Muhammad Ali

Humble, Honest, and Honored: The grandson of Muhammad Ali, Biaggio Ali Walsh, is creating a splash in and out of the cage

One individual’s grandfather is known as one of the greatest boxers and humanitarians of all time. He led the charge of transcending social justice and sports. This man is none other than the great Muhammad Ali. Being his grandson comes with a magnitude of pressure, but Biaggio Ali Walsh is handling it in a modest way.

Ali Walsh is a former standout running back who played football at UNLV and the University of California. After realizing professional football was not his long-term route, he became a full-time student of mixed martial arts. He has encompassed an amateur record of four wins and one defeat and is currently on a four-fight win streak as a lightweight. Since joining the PFL, he has knocked out every opponent the organization has put in front of him.

Ali Walsh shares many characteristics with his grandfather. He has swift hands that can put anyone to sleep and is making a name for himself as an even greater human being. When speaking with the rising star at his open workout at the Renzo Gracie Academy in New York, he had tons of praise for the stars of his division and elaborated on his work in the community.

The composed nature and beaming smile on Ali Walsh’s face displayed three emotions he possesses: being humble, honest, and honored.

It often takes fighters a plethora of experience and practice to become honest with themselves. Ali Walsh, however, is new to the sport and holds a ton of gratitude for the life he lives.

He has gained recognition from many stars, including top-seeded PFL lightweight Clay Collard, who had a lot to say at PFL 6 media day, when asked about his dream fight.

The PFL “brought over that Ali Walsh kid. He’s Muhammad Ali’s grandson, so I’d like to fight him in either MMA or boxing. Welcome him to the big leagues.”

Martial arts culture typically features fighters sizing up dream opponents. Ali Walsh instead, took it as a compliment.

“I think I’m honored to be called out by someone with such experience like him. I’m an amateur. I’m basically a baby in this sport right now, so for him to be calling out me, or my brother, to me, that is a huge compliment. Because it tells me that someone of a high level like that sees me as high level one day, and that’s one of my goals – to be a high-level fighter. So, I’m honestly honored and complimented.”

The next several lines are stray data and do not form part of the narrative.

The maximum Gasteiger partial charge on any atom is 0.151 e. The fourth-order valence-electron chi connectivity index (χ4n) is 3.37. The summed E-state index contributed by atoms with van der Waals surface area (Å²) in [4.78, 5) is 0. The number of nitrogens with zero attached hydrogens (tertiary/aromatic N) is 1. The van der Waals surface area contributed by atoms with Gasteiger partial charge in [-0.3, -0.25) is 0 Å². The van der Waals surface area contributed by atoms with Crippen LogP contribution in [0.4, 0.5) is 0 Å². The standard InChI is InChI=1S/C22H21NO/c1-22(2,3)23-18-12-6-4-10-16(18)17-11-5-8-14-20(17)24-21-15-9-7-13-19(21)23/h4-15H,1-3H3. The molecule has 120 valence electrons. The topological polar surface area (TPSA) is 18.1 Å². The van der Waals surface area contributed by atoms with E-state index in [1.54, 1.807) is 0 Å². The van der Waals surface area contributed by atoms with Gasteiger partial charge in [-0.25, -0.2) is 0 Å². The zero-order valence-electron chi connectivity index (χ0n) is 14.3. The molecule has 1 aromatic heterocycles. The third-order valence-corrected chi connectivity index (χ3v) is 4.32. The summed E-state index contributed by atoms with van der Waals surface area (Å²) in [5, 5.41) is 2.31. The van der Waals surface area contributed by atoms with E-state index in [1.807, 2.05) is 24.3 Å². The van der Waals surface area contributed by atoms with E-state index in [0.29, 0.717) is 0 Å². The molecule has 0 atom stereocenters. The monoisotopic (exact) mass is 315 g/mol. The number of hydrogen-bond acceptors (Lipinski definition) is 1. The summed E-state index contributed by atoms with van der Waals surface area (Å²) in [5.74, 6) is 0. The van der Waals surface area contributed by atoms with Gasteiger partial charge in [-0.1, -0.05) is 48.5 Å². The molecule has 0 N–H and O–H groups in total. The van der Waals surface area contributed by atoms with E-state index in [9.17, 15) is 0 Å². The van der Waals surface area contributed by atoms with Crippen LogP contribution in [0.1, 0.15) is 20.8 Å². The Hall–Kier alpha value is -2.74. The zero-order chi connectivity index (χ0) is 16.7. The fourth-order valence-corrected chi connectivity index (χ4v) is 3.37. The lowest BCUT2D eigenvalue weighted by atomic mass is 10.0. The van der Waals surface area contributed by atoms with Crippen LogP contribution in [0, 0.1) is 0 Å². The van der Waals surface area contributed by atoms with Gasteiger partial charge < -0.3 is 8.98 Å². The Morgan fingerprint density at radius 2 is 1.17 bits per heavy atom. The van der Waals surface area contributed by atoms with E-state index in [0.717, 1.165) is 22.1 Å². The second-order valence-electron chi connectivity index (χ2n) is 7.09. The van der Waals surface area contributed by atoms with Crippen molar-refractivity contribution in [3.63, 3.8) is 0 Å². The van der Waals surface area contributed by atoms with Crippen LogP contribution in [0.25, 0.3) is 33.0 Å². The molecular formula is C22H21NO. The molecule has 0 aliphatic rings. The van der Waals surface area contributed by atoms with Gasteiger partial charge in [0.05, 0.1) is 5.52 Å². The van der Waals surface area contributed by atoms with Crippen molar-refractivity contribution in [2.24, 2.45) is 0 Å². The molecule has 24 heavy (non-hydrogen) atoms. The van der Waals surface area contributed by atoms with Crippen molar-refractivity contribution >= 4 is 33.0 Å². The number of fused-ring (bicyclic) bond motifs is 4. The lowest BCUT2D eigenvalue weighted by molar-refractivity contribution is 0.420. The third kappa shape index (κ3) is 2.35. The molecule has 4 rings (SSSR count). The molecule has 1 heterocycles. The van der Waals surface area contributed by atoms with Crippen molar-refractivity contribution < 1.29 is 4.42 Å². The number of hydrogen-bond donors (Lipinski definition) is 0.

Ali Walsh further picked Collard to win his pivotal semifinal fight against Shane Burgos at PFL 9. When asked further about his dream opponent, he remained optimistic.

“Maybe Clay. Yeah, that would be a really cool fight. His nickname is ‘Cassius’ too, so I feel like story-wise that would be pretty cool.”

Muhammad Ali’s original name is Cassius Clay, and both his grandson and Collard see each other as dream fights. Given Ali Walsh’s trajectory in this sport, that could be a possibility. Perhaps the fight could be for a PFL championship.

While being humble is something Ali Walsh has done well as an athlete, he is doing an even greater job demonstrating that outside of the sport.

“The reason I’m fighting is so that I can give back to charity. Help people that need it more than I do. As far as organizations, I’m not associated with any organization. All the charity stuff that I do is kind of just by hand. Before going to Atlanta [for a PFL 5 fight] on that Sunday, me and one of my teammates went and we bought like 20 bags at Dollar Tree and just put a bunch of water and snacks and goodies in there and just gave it to homeless people down in Vegas. That to me is my work of charity. I think like going and getting supplies, and putting it together, is more authentic and I’m actually putting work in. Yeah, charity – that’s the reason I fight.”

Along with helping the less fortunate, Ali Walsh is a family man. His younger brother Nico is an undefeated professional boxer with eight wins and a draw. He elaborated on the unique roles they play in each other’s fight camps.

“We support each other, you know? Obviously, he’s in a whole different sport. He trains at a certain gym, and I train at Xtreme Couture. We’re both just very supportive of each other. I think we don’t really talk that much fight stuff. It’s usually weight stuff because that’s the worst part. Cutting weight. I always vent to him like ‘Hey uh, do you think I’m good like I’m not too fat, right?’ Like stuff like that is what we kind of go back and forth on.”

Ali Walsh may have the weight of the world on his shoulders with the legacy people expect him to live up to. Despite that, he considers himself an ordinary human being, who like other fighters, despises cutting weight. He is doing extraordinary things, however, inside and outside the cage.

On Wednesday, August 23rd at The Theater at Madison Square Garden, Ali Walsh looks to further his family legacy of winning humbly. He will open the main card of the PFL’s most high-profile event of the year so far, against Ed Davis in an amateur lightweight bout. Fans are in for a treat, as Ali Walsh is known to put on exciting performances like his grandfather.

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